AUBURN, Ala. (EETV)– Auburn University sophomore Elizabeth Farrar will work this summer on a research project in Germany that focuses on the parasites that cause sleeping sickness, a disease deadly to both humans and animals.
Farrar is one of only 150 students nationwide selected to conduct undergraduate research in Würzburg, Germany, this summer as a German Academic Exchange Service Research Intern in Science and Engineering, or RISE, undergraduate fellow. Farrar will spend the summer in the lab of Christian Reuter, a professor of cell and development biology at the University of Würzburg. She will join a research team investigating the development of African trypanosomes in human skin tissue models. These parasites – transmitted by the tsetse fly – cause deadly sleeping sickness in humans and also the widespread disease nagana in cattle. Farrar and the rest of the team are conducting this research to learn more about how the parasites are transmitted from the tsetse fly to humans.
Farrar, an Honors College student from Lexington, South Carolina, is majoring in biomedical sciences in the College of Sciences and Mathematics, or COSAM, and minoring in German. She was chosen from more than 1,700 applications from the U.S., Canada, Ireland and the U.K.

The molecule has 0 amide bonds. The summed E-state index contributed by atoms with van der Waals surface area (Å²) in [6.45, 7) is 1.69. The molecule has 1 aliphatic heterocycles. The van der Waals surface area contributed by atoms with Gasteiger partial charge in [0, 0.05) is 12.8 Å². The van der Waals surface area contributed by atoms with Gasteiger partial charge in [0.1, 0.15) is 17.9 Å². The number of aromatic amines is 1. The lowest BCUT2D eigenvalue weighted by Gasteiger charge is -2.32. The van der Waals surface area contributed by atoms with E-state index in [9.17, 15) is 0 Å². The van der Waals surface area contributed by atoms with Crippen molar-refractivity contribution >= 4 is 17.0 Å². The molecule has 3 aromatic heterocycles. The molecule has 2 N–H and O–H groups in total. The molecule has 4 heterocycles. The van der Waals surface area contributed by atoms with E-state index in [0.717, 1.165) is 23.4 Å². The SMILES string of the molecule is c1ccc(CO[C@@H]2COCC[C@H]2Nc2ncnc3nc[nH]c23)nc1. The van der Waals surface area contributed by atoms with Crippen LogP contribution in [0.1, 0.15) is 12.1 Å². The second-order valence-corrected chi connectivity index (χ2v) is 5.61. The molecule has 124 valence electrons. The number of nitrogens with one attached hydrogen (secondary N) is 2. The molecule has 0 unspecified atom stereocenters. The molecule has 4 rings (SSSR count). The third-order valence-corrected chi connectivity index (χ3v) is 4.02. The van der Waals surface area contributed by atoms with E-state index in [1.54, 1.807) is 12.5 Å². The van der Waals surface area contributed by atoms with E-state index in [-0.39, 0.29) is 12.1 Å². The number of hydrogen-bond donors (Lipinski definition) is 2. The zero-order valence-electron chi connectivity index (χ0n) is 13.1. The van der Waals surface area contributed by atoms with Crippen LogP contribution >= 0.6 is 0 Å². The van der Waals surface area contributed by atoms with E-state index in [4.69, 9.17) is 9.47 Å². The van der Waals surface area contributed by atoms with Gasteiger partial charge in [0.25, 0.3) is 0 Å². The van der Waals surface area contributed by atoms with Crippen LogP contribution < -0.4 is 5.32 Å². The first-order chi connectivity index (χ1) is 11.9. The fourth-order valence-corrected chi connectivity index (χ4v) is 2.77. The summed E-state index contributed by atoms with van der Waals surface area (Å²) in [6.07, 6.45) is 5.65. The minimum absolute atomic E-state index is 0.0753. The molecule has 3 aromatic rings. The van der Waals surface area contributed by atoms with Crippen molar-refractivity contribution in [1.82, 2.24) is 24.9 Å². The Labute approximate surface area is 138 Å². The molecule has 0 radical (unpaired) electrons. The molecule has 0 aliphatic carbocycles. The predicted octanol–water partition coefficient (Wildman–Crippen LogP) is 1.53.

The RISE fellowship is Germany’s premier undergraduate award which provides students in the fields of biology, chemistry, earth sciences, engineering and physics the chance to spend a summer working with research groups at universities and top research institutions across Germany.
In addition to conducting undergraduate research, Farrar will have the opportunity to participate in an intensive German language course as well as a scholars' conference in Heidelberg, Germany, in early July.
“I am so thankful for the opportunity to take the practical skills I have learned here in COSAM and through the German department and apply them to the challenges of the international research setting in Würzburg,” Farrar said.
Farrar has many activities both on and off campus, including her involvement with Delta Phi Alpha German Honor Society; volunteering with Mercy Medical Clinic; mentoring with Project Uplift; and tutoring as a Study Partner with Auburn’s Office of Academic Support. Upon graduation, she plans to attend medical school to become a physician.
“Elizabeth is a shining example of what a student can achieve through smart work and perseverance; she paid attention to detail while keeping an eye on the big picture,” said Ameya Kolokar, a lecturer in the Department of Physics. “On the path to success, she also helped others around her achieve higher standards. Her fellowship is well-deserved.”